Both all-wheel drive (AWD) and four-wheel drive (4WD) are meant to help vehicle handling through inclement road conditions or otherwise unpaved terrain, but there has been a notable difference between the two. Lately, however, the disparity is narrowing as technology brings the systems together. Of course, that just adds to the confusion among consumers. What the heck is the difference in the first place?
Four-wheel drive (4WD) is a drive system with a transfer mechanism that delivers power in the form of “torque” to all four wheels at the same time. Power to the front axle and power to the rear axle is split again through a gear mechanism called a differential that allows wheels on the left and right to spin at different speeds. This allows a car to take a corner without grinding tires (the wheel on the inside of a turn travels less than the one on the outside, so needs to rotate less).
With all-wheel drive (AWD), on the other hand, power is available to all four wheels at a time as well, but only “on demand” thanks to a handy-dandy differential mechanism. Thus, AWD is actually two-wheel drive (2WD) – usually front-wheel drive on smaller vehicles, rear-wheel drive on crossovers, trucks and SUVs – unless the vehicle senses a loss of traction on a tire or two, whence it throws some torque to the other pair of wheels to keep the lot of them rolling. And it does all of this automatically without any input from the driver.
AWD can be used on any road surface due to the control provided by that centre differential. As wheels only get power when others are slipping, problems such as “driveline bending,” wheel hop and other issues typical of Ye Olde 4WD are avoided. On 4WD vehicles, you actually only want 4WD activated when driving off road in mud or loose dirt and gravel, or in inclement conditions as with snow and ice.
On dry pavement with 4WD active, the wheels tend to fight each other, with slower wheels front or back getting dragged or pushed by the faster ones. Not a problem when a wheel is being pushed or dragged out of some slippery mud or snow to fall into step with the others, but a heck of strain when all tires have a solid grip on the road. Something has to give, and that something is either a driveline bent or wheels hopping and chirping.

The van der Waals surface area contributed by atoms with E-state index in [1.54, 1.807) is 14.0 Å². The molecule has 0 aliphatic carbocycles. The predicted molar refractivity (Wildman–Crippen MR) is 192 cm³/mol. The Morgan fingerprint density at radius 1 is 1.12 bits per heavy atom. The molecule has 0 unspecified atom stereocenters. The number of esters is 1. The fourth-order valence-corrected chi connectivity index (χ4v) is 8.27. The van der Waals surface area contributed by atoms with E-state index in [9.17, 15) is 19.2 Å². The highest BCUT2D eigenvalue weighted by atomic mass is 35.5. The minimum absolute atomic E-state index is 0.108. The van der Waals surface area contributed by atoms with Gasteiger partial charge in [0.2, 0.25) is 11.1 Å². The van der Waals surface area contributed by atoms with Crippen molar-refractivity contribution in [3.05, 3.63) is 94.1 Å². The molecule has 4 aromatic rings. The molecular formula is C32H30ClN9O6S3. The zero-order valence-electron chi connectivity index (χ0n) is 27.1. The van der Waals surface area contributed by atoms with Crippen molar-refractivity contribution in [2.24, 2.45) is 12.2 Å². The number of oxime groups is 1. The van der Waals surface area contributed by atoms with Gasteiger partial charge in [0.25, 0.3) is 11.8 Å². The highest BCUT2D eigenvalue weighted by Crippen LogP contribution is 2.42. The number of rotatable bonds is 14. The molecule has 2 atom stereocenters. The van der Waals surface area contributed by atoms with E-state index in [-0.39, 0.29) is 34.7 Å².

Neither system is perfect. While 4WD is only appropriate off-road or in inclement weather conditions, AWD is wimpier when the going gets tough in that it does not have a low gear option. 4WD, on the other hand, has two gear modes, low and high, with low being bullishly powerful but slow – good for mountain goat trails and pulling tree stumps.
A vehicle is better served with AWD on roads with only typical traction issues – the issues most drivers face day to day: a snow day (season) here, some icy patches there, the odd slick hither and yon, but a non-bumpy road underneath all the time. While newer AWD systems are starting to accommodate harsher off-road conditions such as mud, sand and rocks, those are still typically best left to 4WD vehicles.
Still, while AWD and 4WD are distinct, they share enough similarities to cause confusion for consumers.
Both 4WD and AWD provide a certain peace of mind when driving in weather. The 4WD system just requires a conscious decision to use it. “All-Wheel-Drive is typically a system that doesn’t require the customer to do anything,” said Jeff Williamson, an engineer in GM’s Powertrain division. “A Four-Wheel-Drive system typically will require a [driver] to pull a lever or button during a transfer case to select a mode.”
While 4WD offers a little more flexibility in terms of road surfaces, manufacturers are moving toward AWD or a hybrid 2/4-wheel drive where changes in drive settings are made by the car, not the driver. “Drivers want the confidence that comes with traction and stability but don’t want to do anything,” Williamson claimed.
In something of a middle ground, newer vehicles such as the Ford Explorer give the driver scenarios to choose from instead of a single mechanical decision between 4WD high and 4WD low. The Explorer has a knob with icons describing clear road, sand, mud and ruts, and snow. The driver can easily select the best mode based on the observed conditions and then let the vehicle figure out how to dole out the torque. (If a car could see or feel the slippery section ahead, then drivers wouldn’t be needed at all…)
In the case of GM’s Cadillac line, the sedans and crossovers use a “full-time active drive” system that falls under the AWD category. For its Escalade hybrid, the manufacturer uses a transfer case that can switch to 2-wheel drive mode to manage fuel economy.
Across the board, things are moving toward an AWD direction in the sense that operations are becoming more and more automated, less driver-operated. That puts the control in computer chips and software systems.
It also means that 4WD capabilities aren’t going anywhere, but they are becoming “active” drive systems; aware when they’re not needed even if the driver doesn’t. “Active systems are pretty much the wave of the future,” explained Williamson.
Among manufacturers, the differences in drive systems are typically in the software. “The magic’s in the software and the calibration that separates these things,” explained Hampden Tener, Cadillac product director with GM. Tener asserted that it’s now software, not hardware that plays the key role.
To the typical buyer, just know that when counting “all wheels” on a vehicle, you’ll find 4. If they’re driven by an AWD system, that’s great; better traction and handling all around, through thick and thin. If it has a 4WD system, all the better, but only if that 4WD is “active” or “on demand,” which makes it an AWD in disguise with the added ability to get low and bullish.